2. Lob the carrot, sweet potato, and meatballs in a well oiled (the veg will soak up a lot of oil, so be generous. plus you can just drain it if you need to) saucepan. I say saucepan because then you can put a lid on it if you want to stop oil spitting, which is always a sensible thing to do. Set the timer for about 12 minutes. STIR THIS REGULARLY

3. Drain the now not-frozen veg, and set aside. Slice up your mushrooms and if you’re feeling a bit weird you can chop up the spinach too, but it’s completely unnecessary so maybe don’t bother

4. If the veg in the pan stop cooking, or start burning, throw some more oil in and stir it so everything’s nicely coated.

5. As the timer wends its way to 3 minutes, throw the mushrooms and previously-frozen vegetables into the pan. Poke the carrot to make sure it’s nicely tender. The carrot is the tricky one, but check the sweet potato too. They will be your limiting factor in terms of cooking time.

6. Once all the vegetables are cooked to your satisfaction, throw the spinach in and stir around a bit. Leave for a minute or so to wilt.

7. Hey presto, you’re done! You could drain everything to get rid of the oil with a sieve, if you feel so inclined. Otherwise, plate up and eat! (and hopefully enjoy)

Week 4 Day 1: Cheffing with Charlie

(Ok so read that ch- like it’s chocolate and maybe it’ll work better) (Also damnit Charlieissocoollike because I wanted cooking with Charlie but you’ve already nabbed that, you clever sod you. )

Doesn’t time fly when you’re having fun? Already week 4 and already I’m wondering how I managed to come to uni without any waterproof shoes. It’s finally stopped raining for the day, so maybe we can start doing outdoors things again (except not, because the shoes problem still applies). Anyway, abandon your outdoors fun because I’m about to tell you what the latest on the cooking scene is: slow cookers. Yeah, totally student-y. Why would you say otherwise??

Slow cookers are so amazing I could rave about them for weeks. A cooking thing that you start yesterday evening and then this evening there’s an amazing curry staring accusingly back at you??? Or a way to cook a chicken that doesn’t involve getting weird chicken juices all over the kitchen floor when you try to cut it into pieces? I’m interested. So, without further ado, the first recipe: roast(ish) chicken.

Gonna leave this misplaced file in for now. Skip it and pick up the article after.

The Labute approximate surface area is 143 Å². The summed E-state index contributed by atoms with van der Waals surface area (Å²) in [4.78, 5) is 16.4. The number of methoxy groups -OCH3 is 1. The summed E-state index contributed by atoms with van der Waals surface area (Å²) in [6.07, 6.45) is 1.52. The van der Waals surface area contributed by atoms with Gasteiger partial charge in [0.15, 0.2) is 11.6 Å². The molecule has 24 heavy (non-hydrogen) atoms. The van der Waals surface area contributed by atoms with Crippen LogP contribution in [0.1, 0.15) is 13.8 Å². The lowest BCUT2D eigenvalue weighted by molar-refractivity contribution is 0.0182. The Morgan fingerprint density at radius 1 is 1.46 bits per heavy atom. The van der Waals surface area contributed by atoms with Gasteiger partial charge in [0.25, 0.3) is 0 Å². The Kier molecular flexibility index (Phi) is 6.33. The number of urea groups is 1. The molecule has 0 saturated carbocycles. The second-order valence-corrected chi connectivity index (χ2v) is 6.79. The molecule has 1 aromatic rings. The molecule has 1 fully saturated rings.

Serves: 6 (Disclaimer: 80g servings each. That actually turns out to be perfectly sufficient, so… But yeah, if you insisted on having double that you’d only get half the number of servings etc. I suspect you understand that)

You will need:

1.5kg whole frozen chicken (£3.99)
3 carrots (£0.30)
2 parsnips (£0.68)
1 baking potato (£0.35)

For reference, this is the biggest chicken you will get in your slow cooker. I don’t want anyone trying to punch a chicken into a smallish slow cooker, because frankly that’s not going to be pretty. eewww

Method:

1. Cut up the vegetables into a nice vegetable-y bed on the slow cooker. The goal is to keep the chicken from touching the bottom. If that happens, bad things will happen.

2. Put the defrosted chicken on the bed of vegetables. You did defrost the chicken first, right?

3. If you feel nervous about not putting a bit of water in, put some water in the slow cooker.

4. Turn to low, leave for approximately 6 hours.

5. Do other things.

6. Remove the chicken from the slow cooker. Inevitably a bit will have touched the side and will fall off the chicken. It’s fine, it’s salvageable. If you’re feeling a bit fancy, you could grill the skin/the chicken in the oven to crispify the skin so that it’s even more delicious. Salt and olive oil are your friends here.

If you chose not to do that, the chicken will literally fall off the bone when you try to get it off. Alternatively, you can just rip the bones out by accident when you try to pick up the legs/wings.

7. Serve with like roast potatoes or fried potatoes or rice or whatever. Note, the chicken will probably taste of the vegetables it nested on, so don’t use any you think are absolutely repellent. Save the rest of the leftovers. I recommend using jars for maximum weirdness. (When people open up the freezer or fridge and just see jars full of dead chicken, their reactions tend to be somewhat exciting)